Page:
PS. Back on the thread topic, I make plenty of mistakes myself, but people confusing "it's" and "its" just drives me nuts. Its is a mere 3-letter word!
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Old 04-22-2014, 03:36 AM   #87
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Including me.

FIFY.

I say "including myself". I have no idea whether that is considered correct or not, but I am English and I know many English people who say it that way, as well as many Americans.

In fact, to be honest (and why wouldn't I be), "including me" sounds distinctly odd to my ears.

Perhaps I am the one who has been misinformed all these years - who knows!
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Old 04-22-2014, 04:15 AM   #88
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To continue on from my previous post, I'd like to ramble a little on the subject of "correct" English.

I don't know if what I am about to mention is a new usage, or just something that I had never noticed before. To complicate things further, being English, I sometimes wonder if a particular usage is simply an example of American English as opposed to English English. Anyway, in the last few years, I have been noticing a use of the word "anymore", to mean "nowadays", or "these days". There is even a Wiki page on this usage, which they call "positive anymore". Here's an example from this page,

"Anymore we watch videos rather than go to the movies."

My SO uses anymore in this way and it used to drive me potty. I had never come across the word used in this fashion and just assumed she was "wrong" (how condescending of me!) Then I noticed more and more people using it this way. It seems that it was a regional usage, which is spreading. It still sounds "wrong" to me, but I'm sure that the way we all speak would sound very off-kilter to anyone who was alive a couple of hundred years ago.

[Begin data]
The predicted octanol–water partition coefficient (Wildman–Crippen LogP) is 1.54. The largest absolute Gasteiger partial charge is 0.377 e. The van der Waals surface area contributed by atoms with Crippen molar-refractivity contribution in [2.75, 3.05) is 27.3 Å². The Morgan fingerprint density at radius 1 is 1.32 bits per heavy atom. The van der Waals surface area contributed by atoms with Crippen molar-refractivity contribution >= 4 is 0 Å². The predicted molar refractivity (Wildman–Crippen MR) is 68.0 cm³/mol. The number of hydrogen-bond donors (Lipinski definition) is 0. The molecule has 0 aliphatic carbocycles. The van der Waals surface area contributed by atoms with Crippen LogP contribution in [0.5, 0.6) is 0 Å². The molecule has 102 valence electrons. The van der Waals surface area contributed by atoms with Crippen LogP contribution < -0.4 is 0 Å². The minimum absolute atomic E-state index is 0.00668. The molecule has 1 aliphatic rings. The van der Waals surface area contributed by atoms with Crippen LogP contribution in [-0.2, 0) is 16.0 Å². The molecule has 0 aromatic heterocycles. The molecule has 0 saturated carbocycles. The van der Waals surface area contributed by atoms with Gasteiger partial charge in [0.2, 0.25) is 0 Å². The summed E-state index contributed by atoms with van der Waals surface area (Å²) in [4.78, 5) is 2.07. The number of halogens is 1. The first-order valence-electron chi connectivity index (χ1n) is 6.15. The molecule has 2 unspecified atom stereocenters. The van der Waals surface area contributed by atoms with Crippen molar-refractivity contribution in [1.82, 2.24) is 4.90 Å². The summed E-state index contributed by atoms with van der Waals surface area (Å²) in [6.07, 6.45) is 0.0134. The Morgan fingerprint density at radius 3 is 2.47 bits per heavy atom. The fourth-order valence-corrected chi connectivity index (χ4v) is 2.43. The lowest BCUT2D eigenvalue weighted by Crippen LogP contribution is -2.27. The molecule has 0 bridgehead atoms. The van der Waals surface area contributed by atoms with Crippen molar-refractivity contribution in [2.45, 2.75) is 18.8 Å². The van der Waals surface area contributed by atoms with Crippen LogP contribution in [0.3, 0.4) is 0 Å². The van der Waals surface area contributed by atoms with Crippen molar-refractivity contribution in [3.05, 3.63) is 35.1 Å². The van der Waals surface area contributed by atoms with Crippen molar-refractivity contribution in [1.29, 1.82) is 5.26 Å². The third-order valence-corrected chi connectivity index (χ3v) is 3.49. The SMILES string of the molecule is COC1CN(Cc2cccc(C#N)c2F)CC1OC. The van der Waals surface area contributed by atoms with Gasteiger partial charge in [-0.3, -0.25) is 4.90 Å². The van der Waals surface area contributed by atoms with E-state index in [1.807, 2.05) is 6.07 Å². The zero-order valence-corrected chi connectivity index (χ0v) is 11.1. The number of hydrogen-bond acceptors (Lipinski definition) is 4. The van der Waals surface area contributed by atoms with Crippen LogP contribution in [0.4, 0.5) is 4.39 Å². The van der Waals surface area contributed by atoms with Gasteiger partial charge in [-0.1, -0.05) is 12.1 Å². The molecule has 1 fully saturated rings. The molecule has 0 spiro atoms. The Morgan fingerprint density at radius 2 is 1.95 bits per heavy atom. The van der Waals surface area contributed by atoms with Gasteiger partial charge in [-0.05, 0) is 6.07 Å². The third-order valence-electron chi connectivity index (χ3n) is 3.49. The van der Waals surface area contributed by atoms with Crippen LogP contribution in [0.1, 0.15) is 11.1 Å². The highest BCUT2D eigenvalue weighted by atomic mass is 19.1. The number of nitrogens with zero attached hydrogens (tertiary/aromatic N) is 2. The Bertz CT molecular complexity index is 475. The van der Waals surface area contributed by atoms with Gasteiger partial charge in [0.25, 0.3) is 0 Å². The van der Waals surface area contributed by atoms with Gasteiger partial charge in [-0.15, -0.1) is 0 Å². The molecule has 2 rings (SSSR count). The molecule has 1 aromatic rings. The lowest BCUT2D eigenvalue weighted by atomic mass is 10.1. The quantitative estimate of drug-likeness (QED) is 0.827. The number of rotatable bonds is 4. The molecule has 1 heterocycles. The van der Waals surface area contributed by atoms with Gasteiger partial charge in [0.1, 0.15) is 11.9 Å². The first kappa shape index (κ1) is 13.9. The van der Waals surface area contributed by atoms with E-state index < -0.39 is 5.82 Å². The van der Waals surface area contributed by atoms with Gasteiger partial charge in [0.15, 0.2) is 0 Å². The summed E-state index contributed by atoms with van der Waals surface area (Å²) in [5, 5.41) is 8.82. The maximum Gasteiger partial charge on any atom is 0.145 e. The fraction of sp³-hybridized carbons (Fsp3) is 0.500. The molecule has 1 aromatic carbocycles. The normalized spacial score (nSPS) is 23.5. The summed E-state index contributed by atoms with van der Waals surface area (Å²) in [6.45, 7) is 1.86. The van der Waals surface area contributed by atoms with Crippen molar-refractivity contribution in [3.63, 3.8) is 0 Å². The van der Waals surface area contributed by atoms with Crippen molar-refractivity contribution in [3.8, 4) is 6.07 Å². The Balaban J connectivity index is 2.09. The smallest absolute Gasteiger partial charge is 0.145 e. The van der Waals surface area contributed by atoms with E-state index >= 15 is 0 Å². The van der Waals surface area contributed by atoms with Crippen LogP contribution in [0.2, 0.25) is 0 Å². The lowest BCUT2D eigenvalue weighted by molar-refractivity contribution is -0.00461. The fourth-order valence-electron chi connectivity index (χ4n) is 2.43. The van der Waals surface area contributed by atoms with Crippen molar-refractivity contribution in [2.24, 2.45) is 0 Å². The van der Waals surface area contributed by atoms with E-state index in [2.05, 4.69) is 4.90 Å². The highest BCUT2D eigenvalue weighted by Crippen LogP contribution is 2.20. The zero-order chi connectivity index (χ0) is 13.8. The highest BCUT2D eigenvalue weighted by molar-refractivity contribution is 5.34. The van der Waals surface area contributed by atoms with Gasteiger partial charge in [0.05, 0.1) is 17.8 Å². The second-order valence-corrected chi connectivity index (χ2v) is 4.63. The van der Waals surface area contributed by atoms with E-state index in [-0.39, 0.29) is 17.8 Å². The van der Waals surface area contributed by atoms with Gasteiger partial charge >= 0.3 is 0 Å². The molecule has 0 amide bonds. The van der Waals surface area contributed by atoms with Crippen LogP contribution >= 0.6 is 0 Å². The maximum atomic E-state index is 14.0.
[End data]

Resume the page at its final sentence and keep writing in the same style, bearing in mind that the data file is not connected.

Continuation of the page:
Languages morph and change, and there's not much we can do about it.
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Old 04-22-2014, 04:54 AM   #89
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^ I recall being in Georgia some 17 years ago and speaking to a campground manager.......a woman entered the office while we were conversing, and the guy turned to me and said "I claim kin to her"........terminology that was possibly an English hold over from previous centuries(?)
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Old 04-22-2014, 06:40 AM   #90
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use of the word "anymore", to mean "nowadays", or "these days".
This may be a regionalism, but it extends over a much greater area than that wiki page indicates. I grew up in Brooklyn, NY and it was considered normal there.